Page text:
Missoulian: Biden signs bill restoring hunter ed funding while MT instructors carried on

by Seaborn Larson

President Joe Biden on Friday signed legislation to restore federal funding for hunters safety education and archery programs in schools. 

Montana officials trumpeted victory following the passage of the Protecting Hunting Heritage and Education Act, which allows federal funding for hunting, archery, shooting sports and culinary programs through the Department of Education after that agency interpreted the Bipartisan Safer Communities Act to include a ban on that use of federal dollars. 

“We’re proud of it because as you know guns are a part of our society,” Montana’s Democratic U.S. Sen. Jon Tester said in a phone interview last week prior to the bill’s signing. “We want people to use guns the smart way, we want them to know the tools and have respect for them and we want people to know how to use them safety.”

Skip Meier, a lifelong outdoorsman from Montana who spent a decade as an educator in Grayling, Alaska, said Monday hunter’s safety classes have been an important part of his life. 

“When I moved up to Alaska there were several accidental shootings, kids putting holes in the boats because they didn’t know how to handle firearms,” he said. 

Meier was an elementary school principal, and with his counterparts in the high school and middle school established the first hunter’s safety classes in the remote, 200-person village on the Yukon River. Meier’s father was a hunter’s safety instructor before him, and even pitched in to help a class for a few days before their Alaska hunting trip together. 

About midday Monday, Meier, 77, had just left archery classes that are part of Absarokee school’s P.E. courses when he took a call from a reporter about the president signing a bill to restore federal funding for such programs. Meier figured the federal policy was indeed a misinterpretation, but said any serious federal efforts to end hunter’s safety classes would stir the hunting community up “worse than the civil war.”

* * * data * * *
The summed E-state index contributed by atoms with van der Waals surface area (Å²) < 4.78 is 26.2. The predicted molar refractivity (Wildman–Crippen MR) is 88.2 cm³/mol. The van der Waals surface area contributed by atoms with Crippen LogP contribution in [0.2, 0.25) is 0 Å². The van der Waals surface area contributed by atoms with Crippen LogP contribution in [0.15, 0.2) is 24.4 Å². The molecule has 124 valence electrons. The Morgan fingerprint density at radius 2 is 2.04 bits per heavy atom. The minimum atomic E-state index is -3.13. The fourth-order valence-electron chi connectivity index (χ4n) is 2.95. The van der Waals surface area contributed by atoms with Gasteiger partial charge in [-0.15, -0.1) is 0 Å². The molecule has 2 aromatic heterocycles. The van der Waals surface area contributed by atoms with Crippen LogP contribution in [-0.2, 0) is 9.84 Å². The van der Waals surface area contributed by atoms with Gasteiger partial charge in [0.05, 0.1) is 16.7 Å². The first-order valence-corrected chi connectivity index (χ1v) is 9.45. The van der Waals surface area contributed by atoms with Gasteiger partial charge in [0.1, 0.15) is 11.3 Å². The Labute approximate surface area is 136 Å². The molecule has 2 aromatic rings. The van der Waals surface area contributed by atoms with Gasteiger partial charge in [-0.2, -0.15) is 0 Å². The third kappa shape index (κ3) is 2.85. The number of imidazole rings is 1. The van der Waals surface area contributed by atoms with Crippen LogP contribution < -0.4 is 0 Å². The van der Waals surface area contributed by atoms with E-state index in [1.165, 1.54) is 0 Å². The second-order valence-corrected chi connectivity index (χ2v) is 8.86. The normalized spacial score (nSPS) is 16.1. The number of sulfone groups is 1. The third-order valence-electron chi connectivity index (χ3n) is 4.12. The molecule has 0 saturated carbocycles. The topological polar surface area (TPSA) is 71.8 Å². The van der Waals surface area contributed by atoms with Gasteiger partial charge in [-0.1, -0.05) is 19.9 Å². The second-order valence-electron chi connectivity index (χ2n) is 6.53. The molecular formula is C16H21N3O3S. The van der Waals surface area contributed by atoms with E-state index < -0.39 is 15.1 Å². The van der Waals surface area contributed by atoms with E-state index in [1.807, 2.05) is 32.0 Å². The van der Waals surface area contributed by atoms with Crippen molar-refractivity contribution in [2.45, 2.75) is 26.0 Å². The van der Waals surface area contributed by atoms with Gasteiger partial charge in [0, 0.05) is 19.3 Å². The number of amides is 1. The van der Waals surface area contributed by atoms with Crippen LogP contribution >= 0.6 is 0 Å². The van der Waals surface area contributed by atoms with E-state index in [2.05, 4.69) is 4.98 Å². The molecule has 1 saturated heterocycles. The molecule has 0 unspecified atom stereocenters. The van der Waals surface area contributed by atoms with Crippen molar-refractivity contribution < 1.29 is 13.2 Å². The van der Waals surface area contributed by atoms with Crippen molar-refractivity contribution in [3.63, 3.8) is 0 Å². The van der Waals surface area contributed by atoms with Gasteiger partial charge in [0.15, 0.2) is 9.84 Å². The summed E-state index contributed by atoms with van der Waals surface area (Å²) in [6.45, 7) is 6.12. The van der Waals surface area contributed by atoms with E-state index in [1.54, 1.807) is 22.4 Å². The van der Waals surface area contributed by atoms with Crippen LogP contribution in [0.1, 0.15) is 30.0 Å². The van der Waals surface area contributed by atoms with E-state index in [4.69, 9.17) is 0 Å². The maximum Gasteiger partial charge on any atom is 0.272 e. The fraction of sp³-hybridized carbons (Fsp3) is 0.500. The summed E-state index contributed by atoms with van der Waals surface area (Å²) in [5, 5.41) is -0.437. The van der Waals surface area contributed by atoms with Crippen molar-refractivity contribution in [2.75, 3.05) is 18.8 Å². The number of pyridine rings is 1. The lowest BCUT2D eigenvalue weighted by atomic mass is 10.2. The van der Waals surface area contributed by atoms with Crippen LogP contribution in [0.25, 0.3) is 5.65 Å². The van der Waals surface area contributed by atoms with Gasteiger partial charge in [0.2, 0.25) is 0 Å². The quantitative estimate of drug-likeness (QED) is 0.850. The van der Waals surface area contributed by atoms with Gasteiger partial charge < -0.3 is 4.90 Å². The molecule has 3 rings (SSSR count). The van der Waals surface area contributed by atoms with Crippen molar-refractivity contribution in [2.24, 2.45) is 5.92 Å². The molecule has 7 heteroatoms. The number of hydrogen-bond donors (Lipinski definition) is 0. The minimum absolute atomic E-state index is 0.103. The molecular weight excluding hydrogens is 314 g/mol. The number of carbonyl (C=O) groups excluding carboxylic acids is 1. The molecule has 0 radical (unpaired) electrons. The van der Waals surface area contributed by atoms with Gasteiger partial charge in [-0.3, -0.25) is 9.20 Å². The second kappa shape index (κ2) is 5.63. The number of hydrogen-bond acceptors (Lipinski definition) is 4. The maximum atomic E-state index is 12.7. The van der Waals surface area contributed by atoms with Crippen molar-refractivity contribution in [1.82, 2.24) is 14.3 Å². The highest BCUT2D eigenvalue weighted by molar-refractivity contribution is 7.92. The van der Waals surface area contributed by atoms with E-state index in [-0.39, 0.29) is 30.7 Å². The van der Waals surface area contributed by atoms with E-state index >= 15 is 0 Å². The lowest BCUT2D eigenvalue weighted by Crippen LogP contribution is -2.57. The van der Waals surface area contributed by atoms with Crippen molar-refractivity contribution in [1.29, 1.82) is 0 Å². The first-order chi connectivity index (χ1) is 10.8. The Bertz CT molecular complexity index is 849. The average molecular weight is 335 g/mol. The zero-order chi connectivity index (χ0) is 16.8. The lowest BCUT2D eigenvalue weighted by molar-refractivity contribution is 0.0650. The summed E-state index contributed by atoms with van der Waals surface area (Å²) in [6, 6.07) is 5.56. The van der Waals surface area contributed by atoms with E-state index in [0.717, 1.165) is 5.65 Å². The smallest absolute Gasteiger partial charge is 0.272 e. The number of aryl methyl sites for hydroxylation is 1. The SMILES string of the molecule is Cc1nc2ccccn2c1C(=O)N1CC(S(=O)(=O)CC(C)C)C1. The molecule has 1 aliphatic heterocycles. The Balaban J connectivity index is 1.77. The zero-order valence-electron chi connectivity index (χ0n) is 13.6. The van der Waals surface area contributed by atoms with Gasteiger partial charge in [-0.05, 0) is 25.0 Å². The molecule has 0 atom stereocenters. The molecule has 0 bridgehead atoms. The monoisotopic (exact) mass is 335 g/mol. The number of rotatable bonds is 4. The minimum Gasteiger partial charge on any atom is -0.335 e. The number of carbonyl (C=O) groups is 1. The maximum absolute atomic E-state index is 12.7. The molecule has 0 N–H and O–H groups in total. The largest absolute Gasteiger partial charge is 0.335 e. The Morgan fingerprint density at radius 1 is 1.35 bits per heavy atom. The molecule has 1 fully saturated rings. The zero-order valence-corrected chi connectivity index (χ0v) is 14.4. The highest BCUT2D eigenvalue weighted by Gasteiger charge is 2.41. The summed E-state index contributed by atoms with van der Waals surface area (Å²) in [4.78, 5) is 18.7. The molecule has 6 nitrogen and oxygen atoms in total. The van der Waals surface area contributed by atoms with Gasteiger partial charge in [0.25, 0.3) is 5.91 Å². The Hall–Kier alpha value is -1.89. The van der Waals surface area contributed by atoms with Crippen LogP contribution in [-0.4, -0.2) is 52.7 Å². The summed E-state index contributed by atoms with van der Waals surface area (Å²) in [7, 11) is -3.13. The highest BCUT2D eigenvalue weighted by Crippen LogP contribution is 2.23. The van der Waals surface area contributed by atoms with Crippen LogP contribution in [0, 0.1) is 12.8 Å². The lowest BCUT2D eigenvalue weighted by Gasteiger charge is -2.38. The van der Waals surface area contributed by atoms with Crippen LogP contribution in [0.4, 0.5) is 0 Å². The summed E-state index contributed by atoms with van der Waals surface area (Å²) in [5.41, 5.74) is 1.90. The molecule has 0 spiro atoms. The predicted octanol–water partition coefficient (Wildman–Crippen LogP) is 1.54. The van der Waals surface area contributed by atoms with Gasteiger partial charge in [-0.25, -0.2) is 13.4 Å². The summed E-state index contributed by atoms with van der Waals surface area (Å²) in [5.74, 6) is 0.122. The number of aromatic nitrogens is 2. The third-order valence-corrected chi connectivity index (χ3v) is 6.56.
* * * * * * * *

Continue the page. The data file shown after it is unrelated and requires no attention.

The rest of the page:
“Maybe they fell into the pressure to stem school shootings or violence, but they’re going about it the wrong way,” he said. 

The sky was never falling over the federal funding question for Meier, who said he finds his own funding to host these classes. Indeed, another hunter education program scheduled this week in Chinook was at capacity for registration. 

Meier tends to host two classes a year, one in the spring so kids are able to put in for permit-only hunts in certain districts, and the weekend before rifle season starts. He manages archery education classes, too, beyond the P.E. classes at Absarokee schools he established in 2008

This weekend Meier is leading a hunter’s education classroom course at the Absarokee Fire Hall. Several slots were still available for reservation at the time this story was published.

“I look forward to all the classes and one of the reasons I do this is my great-grandchildren, I have seven,” he said. “I want them to have the same opportunities I had growing up. That’s why I do this, so the youth can do this, too.”


The Protecting Hunting Heritage and Education Act passed through Congress at a quick clip considering the mayhem in the nation’s capitol in recent weeks over a looming government shutdown and a historic removal of the Speaker of the House. Before it reached his desk, Biden had signaled he would sign the legislation.

“It needs to happen more often, when you have bipartisan solutions, because they stand the test of time,” Tester said last week. “It shows America that Congress can work.”

Tester had introduced his own version of the bill in the Senate, but the Protecting Hunting Heritage and Education Act that Biden signed was sponsored by U.S. Rep. Mark Green, a Republican from Tennessee. Seventy representatives cosponsored the bill, including Montana’s Rep. Matt Rosendale (R) and three Democrats, and it passed the House 424-1. Tester noted the language in Green’s bill originated in his own Defending Hunter’s Education Act of 2023 and was amended into the House bill before it gained momentum. 

Staff at Green’s Maryland office told the Montana State News Bureau he appreciated Tester’s support on the bill, particularly his testimony before it passed the Senate by unanimous consent the same day the upper chamber received the bill. 

“In Montana and across rural America our schools have long offered hunters safety classes, taught our kids gun safety and personal responsibility,” Tester said during the Sept. 27 hearing. “But recently the Biden administration and bureaucrats here in this city, who really don’t understand rural America very well, decided to block funding for these important education programs. I want to be clear, that was a poor decision.”